The Chiefs spent two of their eight draft picks on receivers Devon Wylie and Junior Hemingway, possibly as a backup plan if things don’t work out with Bowe. Steve Breaston is a solid second receiver, and second-year wideout Jon Baldwin will need to show growth from a rookie season plagued with injuries and poor decision-making.
Cassel will work behind a line with two new faces: Winston and second-year center Rodney Hudson, who’s expected to take over for Casey Wiegmann.
If Cassel plays close to his 2010 form, the Chiefs should be able to return fire against a division that’s suddenly full of star power. It won’t hurt if Charles and Moeaki are healthy.
Crennel was giddy after the first round of the draft, when his team gambled and took nose tackle Dontari Poe with the No. 11 overall pick. Poe has a high ceiling but a low floor, and some fans booed the pick at a team-hosted draft party, simply because Poe was seen as a college underachiever who excelled at the NFL combine. Crennel is confident that Poe, a 346-pounder with uncanny quickness, will be a perfect fit in the center of his three-man front.
If Crennel’s vision comes true, the Chiefs will have a solid line that opens playmaking opportunities for a terrific group of linebackers. Outside backer Tamba Hali has emerged as one of the league’s best pass-rushers, and inside backer Derrick Johnson, strong against the run and the pass, made his first Pro Bowl last season. The team has high hopes for second-year pro Justin Houston. The former third-round pick was a liability against the run last year, and he’ll have to improve in that area in order to realize his potential.
The strong play from the linebacking corps helped mask the troubles at safety last season. Eric Berry, one of the game’s top young defensive backs, tore his ACL in Week 1. Berry is terrific against the run but will need to improve in coverage to become an elite safety. Brandon Flowers, a terrific cover corner, is back for his fifth year as a starter. He will joined by Stanford Routt, signed to a three-year contract in the offseason after spending seven years with the Raiders. Third-year free safety Kendrick Lewis rounds out what should be a strong secondary.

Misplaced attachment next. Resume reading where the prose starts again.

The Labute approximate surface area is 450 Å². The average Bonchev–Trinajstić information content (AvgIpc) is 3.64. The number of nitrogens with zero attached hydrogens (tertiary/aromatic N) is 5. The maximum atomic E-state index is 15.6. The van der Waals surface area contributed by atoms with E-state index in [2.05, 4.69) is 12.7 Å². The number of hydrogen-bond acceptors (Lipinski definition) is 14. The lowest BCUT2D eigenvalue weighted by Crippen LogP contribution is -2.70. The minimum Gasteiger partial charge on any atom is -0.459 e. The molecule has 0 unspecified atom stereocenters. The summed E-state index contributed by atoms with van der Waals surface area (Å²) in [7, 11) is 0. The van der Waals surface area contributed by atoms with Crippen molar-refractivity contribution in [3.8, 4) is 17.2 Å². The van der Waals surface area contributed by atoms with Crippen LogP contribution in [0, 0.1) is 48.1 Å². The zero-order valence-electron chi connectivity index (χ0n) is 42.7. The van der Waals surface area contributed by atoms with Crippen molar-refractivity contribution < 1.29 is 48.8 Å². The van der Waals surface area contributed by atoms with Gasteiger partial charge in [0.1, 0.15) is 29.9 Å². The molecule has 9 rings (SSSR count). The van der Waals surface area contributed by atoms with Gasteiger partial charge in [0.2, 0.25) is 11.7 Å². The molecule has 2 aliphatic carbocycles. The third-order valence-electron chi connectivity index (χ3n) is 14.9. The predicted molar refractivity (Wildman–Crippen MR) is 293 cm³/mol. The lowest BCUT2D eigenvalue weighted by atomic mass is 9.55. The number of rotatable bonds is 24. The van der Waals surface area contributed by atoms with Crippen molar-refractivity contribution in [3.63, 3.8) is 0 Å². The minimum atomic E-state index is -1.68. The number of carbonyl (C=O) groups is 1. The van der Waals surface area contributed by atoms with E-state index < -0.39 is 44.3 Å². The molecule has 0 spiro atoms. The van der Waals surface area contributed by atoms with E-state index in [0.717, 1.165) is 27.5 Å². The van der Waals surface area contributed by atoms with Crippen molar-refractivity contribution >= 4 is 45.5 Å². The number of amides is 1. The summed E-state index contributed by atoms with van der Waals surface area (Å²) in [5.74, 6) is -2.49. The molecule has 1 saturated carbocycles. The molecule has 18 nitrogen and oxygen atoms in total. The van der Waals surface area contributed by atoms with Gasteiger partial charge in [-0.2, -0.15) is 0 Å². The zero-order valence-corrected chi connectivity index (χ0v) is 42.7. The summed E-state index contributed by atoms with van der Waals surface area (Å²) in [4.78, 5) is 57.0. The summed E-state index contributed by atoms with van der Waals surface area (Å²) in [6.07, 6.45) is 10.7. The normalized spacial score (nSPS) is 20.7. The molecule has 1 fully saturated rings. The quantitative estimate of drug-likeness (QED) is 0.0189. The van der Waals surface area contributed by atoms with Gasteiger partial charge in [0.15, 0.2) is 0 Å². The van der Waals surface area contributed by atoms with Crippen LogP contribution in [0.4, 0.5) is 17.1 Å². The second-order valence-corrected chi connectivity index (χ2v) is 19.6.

That leaves the defensive line, and Poe won’t be the only question. His neighbors, ends Glenn Dorsey and Tyson Jackson, were both high draft picks who have yet to live up expectations. Jackson, the No. 3 overall pick in 2009, has shown a slow reaction time and an inability to absorb blockers. Dorsey has improved each year, if slightly, but at 6'1" and 297 pounds, he’s still an uncomfortable fit as a 3-4 end.
Crennel will continue coordinating the defense.
Kicker Ryan Succop will return in his role a season after making 24-of-30 field goals, including three from 50-plus yards. He’s strong, cool and reliable enough to someday join Jan Stenerud and Nick Lowery as the most accomplished kickers in team history. Dustin Colquitt will remain the Chiefs’ punter.
The Chiefs have plenty of options for kick returners, but none has scored a touchdown since McCluster reached the end zone in the 2010 regular-season opener. Javier Arenas is the team’s primary punt returner, and Breaston, Wylie and rookie safety DeQuan Menzie also could get chances in the return game. McCluster remains a big threat, but the team is hesitant to use him on special teams when he is needed to contribute on offense.